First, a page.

BORIS Johnson is driving Britain towards a cliff-edge Brexit at speed, Philip Hammond has warned, as the former Foreign Secretary called for “guts and courage” to deliver Britain’s withdrawal from the EU.

As Mr Johnson broke cover to launch his Tory leadership bid – ahead of today’s first vote to whittle down the 10 candidates - he took a sideways swipe at Theresa May, criticising her “astonishing” decision to remove the threat of a no-deal, which he described as a “vital tool of negotiation”.

While the Conservative frontrunner told a packed central London launch - bedecked by the slogan “Back Boris” - that he did not want a no-deal outcome, he insisted the country had nonetheless to prepare vigorously for one.

“It’s only if we have the guts and the courage to get ready for it that we will carry any conviction in Brussels and get the deal we need.

“Delay means defeat, delay means Corbyn; kick the can again and we kick the bucket,” declared Mr Johnson.

But the Chancellor, speaking at an economic summit in the City of London, said it was not sensible for Mr Johnson to box himself into a corner on Brexit.

He was adamant Parliament would not allow a no-deal exit and Brussels would not reopen the Withdrawal Agreement.

Mr Hammond added: "It will be very difficult - in fact it will be impossible - to do this by October 31 and I don't think it will be in our national interest that we drive towards this cliff-edge at speed.”

At his campaign launch, attended by dozens of MPs, Mr Johnson suggested he wanted to do for the country what he had done for London during his time as mayor: reduce crime, increase the pay of the less well-off and build affordable homes.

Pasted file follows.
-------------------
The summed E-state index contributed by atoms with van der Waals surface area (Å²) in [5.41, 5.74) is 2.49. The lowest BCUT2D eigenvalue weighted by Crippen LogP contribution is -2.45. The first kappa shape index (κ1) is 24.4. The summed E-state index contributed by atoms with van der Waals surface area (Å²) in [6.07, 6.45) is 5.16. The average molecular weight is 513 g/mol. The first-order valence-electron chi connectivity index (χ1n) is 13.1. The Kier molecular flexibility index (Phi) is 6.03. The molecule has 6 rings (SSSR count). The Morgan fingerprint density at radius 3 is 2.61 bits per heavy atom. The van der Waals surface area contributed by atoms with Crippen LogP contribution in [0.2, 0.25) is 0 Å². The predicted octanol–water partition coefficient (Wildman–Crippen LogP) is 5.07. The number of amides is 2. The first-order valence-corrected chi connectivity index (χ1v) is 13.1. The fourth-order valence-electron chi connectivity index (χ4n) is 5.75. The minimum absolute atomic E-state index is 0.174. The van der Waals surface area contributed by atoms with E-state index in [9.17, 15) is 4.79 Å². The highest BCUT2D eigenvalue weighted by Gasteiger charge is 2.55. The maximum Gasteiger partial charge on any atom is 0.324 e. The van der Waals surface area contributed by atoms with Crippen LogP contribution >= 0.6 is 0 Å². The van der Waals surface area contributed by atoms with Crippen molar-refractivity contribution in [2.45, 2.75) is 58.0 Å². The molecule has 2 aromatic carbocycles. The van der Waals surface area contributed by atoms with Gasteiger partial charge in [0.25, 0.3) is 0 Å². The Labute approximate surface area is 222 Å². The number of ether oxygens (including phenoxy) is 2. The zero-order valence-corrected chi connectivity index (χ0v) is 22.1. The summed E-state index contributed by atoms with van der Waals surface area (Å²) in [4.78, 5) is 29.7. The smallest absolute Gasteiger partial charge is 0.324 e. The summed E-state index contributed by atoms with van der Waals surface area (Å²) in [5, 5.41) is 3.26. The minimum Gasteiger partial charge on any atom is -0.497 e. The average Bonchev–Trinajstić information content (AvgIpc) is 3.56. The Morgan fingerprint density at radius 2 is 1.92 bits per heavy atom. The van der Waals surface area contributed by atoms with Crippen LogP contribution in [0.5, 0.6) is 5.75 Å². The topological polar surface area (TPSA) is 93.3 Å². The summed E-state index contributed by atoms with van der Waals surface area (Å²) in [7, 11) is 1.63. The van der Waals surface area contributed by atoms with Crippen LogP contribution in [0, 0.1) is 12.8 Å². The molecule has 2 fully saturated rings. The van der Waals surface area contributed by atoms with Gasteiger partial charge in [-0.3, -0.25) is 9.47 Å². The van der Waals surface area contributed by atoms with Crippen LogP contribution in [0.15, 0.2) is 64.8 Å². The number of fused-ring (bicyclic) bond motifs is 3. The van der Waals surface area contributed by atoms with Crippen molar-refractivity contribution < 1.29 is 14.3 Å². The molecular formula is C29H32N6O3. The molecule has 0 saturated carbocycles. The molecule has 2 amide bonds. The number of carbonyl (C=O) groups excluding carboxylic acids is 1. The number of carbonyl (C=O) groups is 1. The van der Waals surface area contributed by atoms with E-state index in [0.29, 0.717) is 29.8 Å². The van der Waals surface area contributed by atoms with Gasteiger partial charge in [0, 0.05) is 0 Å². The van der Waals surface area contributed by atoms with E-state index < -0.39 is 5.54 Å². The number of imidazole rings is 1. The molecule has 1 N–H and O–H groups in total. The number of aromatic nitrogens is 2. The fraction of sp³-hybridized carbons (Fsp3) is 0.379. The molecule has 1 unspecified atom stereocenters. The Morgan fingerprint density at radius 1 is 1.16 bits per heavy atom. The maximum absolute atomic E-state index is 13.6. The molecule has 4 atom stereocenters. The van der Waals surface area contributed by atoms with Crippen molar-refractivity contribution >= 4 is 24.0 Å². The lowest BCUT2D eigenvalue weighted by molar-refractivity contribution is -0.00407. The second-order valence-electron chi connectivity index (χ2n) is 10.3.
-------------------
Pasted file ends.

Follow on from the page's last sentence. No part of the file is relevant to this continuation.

He spoke of narrowing the “opportunity gap,” promoting social justice and strengthening the Union, which he described as the “invincible quartet, the awesome foursome, the world’s soft power superpower”.

He claimed the Union flag represented economic and political freedom, democracy, free speech and human rights.

On Brexit, Mr Johnson insisted Britain had to leave on October 31 with or without a deal and he warned if MPs blocked Brexit, they would “reap the whirlwind” and face “mortal retribution”.

He said it was time for the country to unite but this could not happen until Parliament delivered on the “primary request of the people”.

He declared: “After three years and two missed deadlines, we must leave the EU on October 31.”

The post-launch press conference saw the leading candidate dodge difficult questions about whether voters could trust him.

Asked about his previous confession that he had taken cocaine while at university, the former London Mayor replied: “The account of this event when I was 19 has appeared many, many times.

“What most people in this country want us to really focus on in this campaign, if I may say so, is what we can do for them and what our plans are for this great country of ours."

When he was asked about his controversial remarks about Muslim women looking like bank robbers and letterboxes and that those who worked with him did not believe he was fit to be PM, the questioner was met with vocal protests from supportive MPs.

To applause, Mr Johnson said he was delighted many of his colleagues appeared to dissent from the sentiment of the question.

He admitted that occasionally “some plaster comes off the ceiling” from a phrase he might have used or which might have been misinterpreted by his detractors.

“But it is vital we as politicians remember that one of the reasons why the public feels alienated now from us all as a breed is because too often we are muffling and veiling our language.

“Not speaking as we find, covering everything up in bureaucratic platitudes when what they want to hear is what we genuinely think. If sometimes in the course of trying to get across what I genuinely think, I use phrases and language that has caused offence, then, of course, I’m sorry for the offence that I have caused. But I will continue to speak as directly as I can.”